On Lord's Supper Liturgies and Balancing Change and Innovation in Worship

Q. How can we balance our desire to make changes in the service for emphasis and still allow the congregation to be comfortable within a certain structure so they can worship without distractions?

A. It was C.S. Lewis who famously compared good worship with an old shoe. The more familiarity and fewer surprises, the better. Lewis was right that innovation tends to draw our attention from the purpose to the mechanics of what we are doing.

Of course, inflexible constancy isn’t good either, and can result in auto-pilot worship (in any style). So you’re right in asking the question in a way that tries to hold together two competing values. The answer to your question depends so much on context. Change that is imperceptible in one church may cause anxiety in another. And sometimes we needlessly worry about the anxiety a change may cause, when in fact it might be very well-received.

The most successful strategies I have seen for achieving balance involve a structure of worship in which the main categories are constant and innovation occurs within them. In one church, the rubrics for each week are these: Gathering, Confession and Assurance, Proclamation, Creeds and Prayers, Lord’s Supper, Charge and Blessing. Those six categories are constant, but there is room for improvisation within each. In another church, they are “Songs of Praise and Trust,” “Prayers of Confession and Intercession,” “Reading and Preaching of the Word,” and “Responses of Prayer, Gifts, and Testimonies.” Within each category, the combination of which particular acts of worship are sung or spoken changes each week depending on the sermon theme or available musicians and artists.

Overall, we wind up with the largest problems when we forget to hold together these two competing values. Rigid opposition to all change and patterns of endless innovation are equally regrettable attitudes.

Q. I recently visited two churches in the Reformed tradition that celebrated the Lord’s Supper. The first included extensive teaching about the Lord’s Supper but no Lord’s Supper prayer. The second had a Eucharistic prayer, but no teaching about the Lord’s Supper. What’s up?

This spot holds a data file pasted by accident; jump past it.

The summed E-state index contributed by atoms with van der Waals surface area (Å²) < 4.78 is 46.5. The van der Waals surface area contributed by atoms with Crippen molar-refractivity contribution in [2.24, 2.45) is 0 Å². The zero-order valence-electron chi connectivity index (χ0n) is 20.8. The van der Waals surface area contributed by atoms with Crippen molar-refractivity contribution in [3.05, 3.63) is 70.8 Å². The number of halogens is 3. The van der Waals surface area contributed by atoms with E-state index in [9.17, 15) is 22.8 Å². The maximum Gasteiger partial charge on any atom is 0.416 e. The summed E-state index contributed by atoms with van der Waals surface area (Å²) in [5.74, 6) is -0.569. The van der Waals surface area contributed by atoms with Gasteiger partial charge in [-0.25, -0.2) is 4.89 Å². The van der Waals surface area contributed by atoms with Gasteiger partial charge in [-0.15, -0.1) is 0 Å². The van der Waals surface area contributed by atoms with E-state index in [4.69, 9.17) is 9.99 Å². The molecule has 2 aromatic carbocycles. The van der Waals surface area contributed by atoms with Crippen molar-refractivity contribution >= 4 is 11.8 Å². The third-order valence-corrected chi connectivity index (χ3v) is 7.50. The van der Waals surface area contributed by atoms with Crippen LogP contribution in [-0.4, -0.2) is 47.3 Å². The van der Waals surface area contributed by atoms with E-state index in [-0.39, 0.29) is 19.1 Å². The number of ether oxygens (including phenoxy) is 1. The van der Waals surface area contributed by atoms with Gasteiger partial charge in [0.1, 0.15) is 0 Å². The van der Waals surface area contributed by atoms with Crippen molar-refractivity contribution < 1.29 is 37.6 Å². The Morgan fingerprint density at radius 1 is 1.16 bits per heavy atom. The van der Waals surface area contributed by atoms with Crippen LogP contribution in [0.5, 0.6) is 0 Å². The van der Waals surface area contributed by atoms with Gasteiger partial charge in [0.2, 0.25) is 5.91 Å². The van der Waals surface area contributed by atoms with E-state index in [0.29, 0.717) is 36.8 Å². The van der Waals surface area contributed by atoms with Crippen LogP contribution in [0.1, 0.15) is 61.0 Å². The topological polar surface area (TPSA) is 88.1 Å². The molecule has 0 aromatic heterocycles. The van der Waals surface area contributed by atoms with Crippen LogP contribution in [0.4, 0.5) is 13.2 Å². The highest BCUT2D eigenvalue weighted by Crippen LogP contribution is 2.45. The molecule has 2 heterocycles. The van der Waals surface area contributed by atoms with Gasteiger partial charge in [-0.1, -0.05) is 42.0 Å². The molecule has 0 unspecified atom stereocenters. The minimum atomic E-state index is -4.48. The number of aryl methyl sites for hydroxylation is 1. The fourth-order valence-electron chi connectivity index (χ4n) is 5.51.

A. In the sixteenth century, Reformers added a teaching section prior to the Lord’s Supper to explain the meaning of the feast to their congregations. Recently published consistory minutes from Calvin’s Geneva have given us new appreciation for how little some worshipers understood about the

Lord’s Supper and how important this teaching must have been.

Over time, this teaching section grew to dominate Lord’s Supper celebrations, gradually eclipsing Eucharistic prayer. This was true despite the fact that the eucharistic prayer is a practice that dates well back to the early church, long before any of the distortions in the mass that so irked the Reformers had emerged in medieval Catholicism. Jesus himself at the last supper offered a prayer of thanksgiving as part of the Passover ritual.

Recent liturgical research and renewal efforts have attempted to bring back the practice of a celebratory Eucharistic prayer (see The Worship Sourcebook for many examples). This practice is terrific on several levels: it turns our attention toward God, it expresses deep gratitude and Christ-centered joy and hope, and it conveys our awareness that it is the Holy Spirit (and not our own piety) that makes the Lord’s Supper spiritually nourishing. In short, it moves the Lord’s Supper from the “classroom” to the “sanctuary.”


In a Word

A Eucharistic prayer is often called the Great Prayer of Thanksgiving. Like a creed, it sums up the whole Christian faith, offering thanksgiving to God for everything from creation to our anticipation of the full coming of God’s kingdom.

The prayer usually consists of two parts. The first is a rhapsodic, thankful remembrance of all God’s works of redemption, from creation to new creation. It often sounds like a psalm or a creed as it rehearses the entire scope of salvation history. In many traditional texts, this part of the prayer is itself divided into two parts: thanksgiving for creation, ending with a song of praise based on Isaiah 6:3, “Holy, Holy, Holy” (the Sanctus); and thanksgiving for the work of Christ, ending with a memorial such as “Christ has died, Christ is risen, Christ will come again.”

The second part consists of a prayer that God’s Spirit will work in and through the present celebration to accomplish the main purposes of the Lord’s Supper, which are to nourish, encourage, and strengthen the church. Sometimes this is called a prayer of consecration or epiclesis (Latin for “to call upon”).

Overall, the prayer has an explicitly trinitarian shape: thanksgiving and remembrance of God the Father, thanksgiving and remembrance of Jesus Christ, and prayer for the present work of the Holy Spirit.


Any questions?

We hope you find Q&A stimulating. We also hope that you’ll join in the dialogue. Send your questions about worship to Reformed Worship Q&A by mail (2850 Kalamazoo Ave. SE Grand Rapids, MI 49560), fax (616-224-0803), or e-mail (info@reformedworship.org). You can also e-mail John directly (cicwdir@calvin.edu).

Rev. Dr. John D. Witvliet is director of the Calvin Institute of Christian Worship and professor of music and worship at Calvin University and Calvin Theological Seminary in Grand Rapids, Michigan. He also teaches in the religion department at Calvin University.

Reformed Worship 76 © June 2005, Calvin Institute of Christian Worship. Used by permission.